This divisive attitude has been called out by one of Trudeau’s own MPs who said that people who question existing policies should not be demonized by their Prime Minister, noting “It’s becoming harder and harder to know when public health stops and where politics begins,” adding, “It’s time to stop dividing Canadians and pitting one part of the population against another.” He also called on the Federal government to establish clear and measurable targets.
Unfortunately, if you ask the federal government a direct question like “Is there a federal plan being discussed to ease out mandates?” you will be told that:
there have been moments throughout the pandemic where we have eased restrictions and those decisions have always been made guided by the best available advice that we’re getting from public health experts. And of course, going forward we will continue to listen to the advice that we get from our public health officials.
This is not democratic accountability (and it is not scientific accountability either). “We’re following the science” or “We’re following the experts” is not good enough. Anyone who actually understands the science will know that this is more a slogan than a meaningful claim.
There is also a bit of history at play. In 1970, Trudeau’s father Pierre invoked the War Measures Act during a crisis that resulted in the kidnapping and murder of a cabinet minister. It resulted in rounding up and arrest of hundreds of arrests without warrant or charge. This week the Prime Minister has invoked the successor to that legislation for the first time in Canadian history because…trucks. The police were having trouble moving the trucks because they couldn’t get tow trucks to help clear blocked border crossing. Now, while we can grant that the convoy has been a nuisance and has illegally blocked bridges, we’ve also seen the convoy complying with court-ordered injunctions on honking, we’ve also seen the convoy organizers opposing violence, with no major acts of violence taking place. While there was a rather odd proposal that the convoys could form a “coalition” with the parliamentary opposition to form a new government, I suspect that this is more owing to a failure to understand how Canada’s system of government works rather than a serious attempt to, as some Canadian politicians would claim “overthrow the government.”
The point is that this is an issue that has started with a government not being transparent and accountable, abusing the democratic process in the name of science, and taking advantage of the situation to demonize and delegitimize the opposition. It is in the face of this, and in the face of uncertainty about the intentions of the convoy, and after weeks of not acting sooner to ameliorate the situation, that the government claims that a situation has arisen that, according to the Emergencies Act, is a “threat to the security of Canada…that is so serious as to be a national emergency.” Not only is there room for serious doubt as to whether the convoy situation has reached such a level, but this is taking place during a context of high tension where the government and the media have demonstrated a willingness to overgeneralize and demonize a minority by lobbing as many poisoning the well fallacies as possible and misrepresenting the nature of science. The fact that in this political moment the government seeks greater power is a recipe for abuse of power.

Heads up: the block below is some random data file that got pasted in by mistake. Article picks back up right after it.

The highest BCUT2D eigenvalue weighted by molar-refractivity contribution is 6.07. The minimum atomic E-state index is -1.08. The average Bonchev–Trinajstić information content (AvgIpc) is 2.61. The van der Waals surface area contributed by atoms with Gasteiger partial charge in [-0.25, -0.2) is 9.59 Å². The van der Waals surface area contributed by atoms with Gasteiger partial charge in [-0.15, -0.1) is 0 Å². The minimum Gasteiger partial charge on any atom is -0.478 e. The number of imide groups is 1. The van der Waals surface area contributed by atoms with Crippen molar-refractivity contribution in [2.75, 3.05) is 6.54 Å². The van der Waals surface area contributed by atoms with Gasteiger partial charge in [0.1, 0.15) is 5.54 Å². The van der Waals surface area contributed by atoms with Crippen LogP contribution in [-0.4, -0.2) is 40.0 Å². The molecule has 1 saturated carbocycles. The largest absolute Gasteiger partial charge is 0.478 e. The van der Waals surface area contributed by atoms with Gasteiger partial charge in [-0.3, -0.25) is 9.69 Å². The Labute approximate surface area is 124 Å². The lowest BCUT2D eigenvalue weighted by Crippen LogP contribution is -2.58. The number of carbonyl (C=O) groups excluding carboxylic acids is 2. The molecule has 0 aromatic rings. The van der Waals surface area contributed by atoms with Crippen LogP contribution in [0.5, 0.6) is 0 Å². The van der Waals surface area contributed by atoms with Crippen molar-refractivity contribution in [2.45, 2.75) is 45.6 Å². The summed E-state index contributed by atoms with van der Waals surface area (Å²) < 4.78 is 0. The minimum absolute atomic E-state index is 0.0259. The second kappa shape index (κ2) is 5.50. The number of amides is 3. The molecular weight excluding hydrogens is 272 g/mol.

In a democracy, where not everyone enjoys the chance to understand what a model is, how they are made, or how reliable (and unreliable) they can be, citizens have a right to know more about how their government is making use of expert advice in limiting individual freedom. The politicization of the issue using the rhetoric of “following the science,” as well as the government’s slow response and opaque reasoning have only served to make it more difficult for the public to understand the nature of the problem we face. Our public discourse has been stunted by transforming our policy conversations into a narrow one about vaccination and the risk posed by the “alt right.” But there is a much bigger, much more real problem here: the call to “trust the experts” can be used just as easily as a rallying call for rationality as it can be a political tool to demonizing entire groups of people to justify taking away their rights.